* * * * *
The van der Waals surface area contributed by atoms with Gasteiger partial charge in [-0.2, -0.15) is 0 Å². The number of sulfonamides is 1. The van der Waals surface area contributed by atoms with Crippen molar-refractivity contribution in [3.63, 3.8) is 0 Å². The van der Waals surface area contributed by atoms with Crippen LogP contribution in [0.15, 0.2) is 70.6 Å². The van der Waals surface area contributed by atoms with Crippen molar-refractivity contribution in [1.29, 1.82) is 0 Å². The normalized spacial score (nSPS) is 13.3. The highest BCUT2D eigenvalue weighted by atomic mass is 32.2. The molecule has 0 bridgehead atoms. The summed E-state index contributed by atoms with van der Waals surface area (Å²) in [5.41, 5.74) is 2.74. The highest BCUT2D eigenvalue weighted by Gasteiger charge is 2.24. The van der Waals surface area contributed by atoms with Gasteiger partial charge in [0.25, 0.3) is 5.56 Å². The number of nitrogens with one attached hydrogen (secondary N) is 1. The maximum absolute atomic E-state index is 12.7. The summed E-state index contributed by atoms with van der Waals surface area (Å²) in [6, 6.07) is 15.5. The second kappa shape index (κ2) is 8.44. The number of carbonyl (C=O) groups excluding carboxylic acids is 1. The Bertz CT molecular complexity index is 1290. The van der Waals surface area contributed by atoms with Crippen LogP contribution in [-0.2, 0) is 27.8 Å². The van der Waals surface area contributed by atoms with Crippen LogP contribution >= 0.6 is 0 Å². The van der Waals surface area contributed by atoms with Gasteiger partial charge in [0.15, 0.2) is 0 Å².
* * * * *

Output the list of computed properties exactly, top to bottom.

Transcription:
The van der Waals surface area contributed by atoms with Gasteiger partial charge in [-0.2, -0.15) is 0 Å². The number of sulfonamides is 1. The van der Waals surface area contributed by atoms with Crippen molar-refractivity contribution in [3.63, 3.8) is 0 Å². The van der Waals surface area contributed by atoms with Crippen LogP contribution in [0.15, 0.2) is 70.6 Å². The van der Waals surface area contributed by atoms with Crippen molar-refractivity contribution in [1.29, 1.82) is 0 Å². The normalized spacial score (nSPS) is 13.3. The highest BCUT2D eigenvalue weighted by atomic mass is 32.2. The molecule has 0 bridgehead atoms. The summed E-state index contributed by atoms with van der Waals surface area (Å²) in [5.41, 5.74) is 2.74. The highest BCUT2D eigenvalue weighted by Gasteiger charge is 2.24. The van der Waals surface area contributed by atoms with Gasteiger partial charge in [0.25, 0.3) is 5.56 Å². The number of nitrogens with one attached hydrogen (secondary N) is 1. The maximum absolute atomic E-state index is 12.7. The summed E-state index contributed by atoms with van der Waals surface area (Å²) in [6, 6.07) is 15.5. The second kappa shape index (κ2) is 8.44. The number of carbonyl (C=O) groups excluding carboxylic acids is 1. The Bertz CT molecular complexity index is 1290. The van der Waals surface area contributed by atoms with Crippen LogP contribution in [-0.2, 0) is 27.8 Å². The van der Waals surface area contributed by atoms with Crippen LogP contribution >= 0.6 is 0 Å². The van der Waals surface area contributed by atoms with Gasteiger partial charge in [0.15, 0.2) is 0 Å².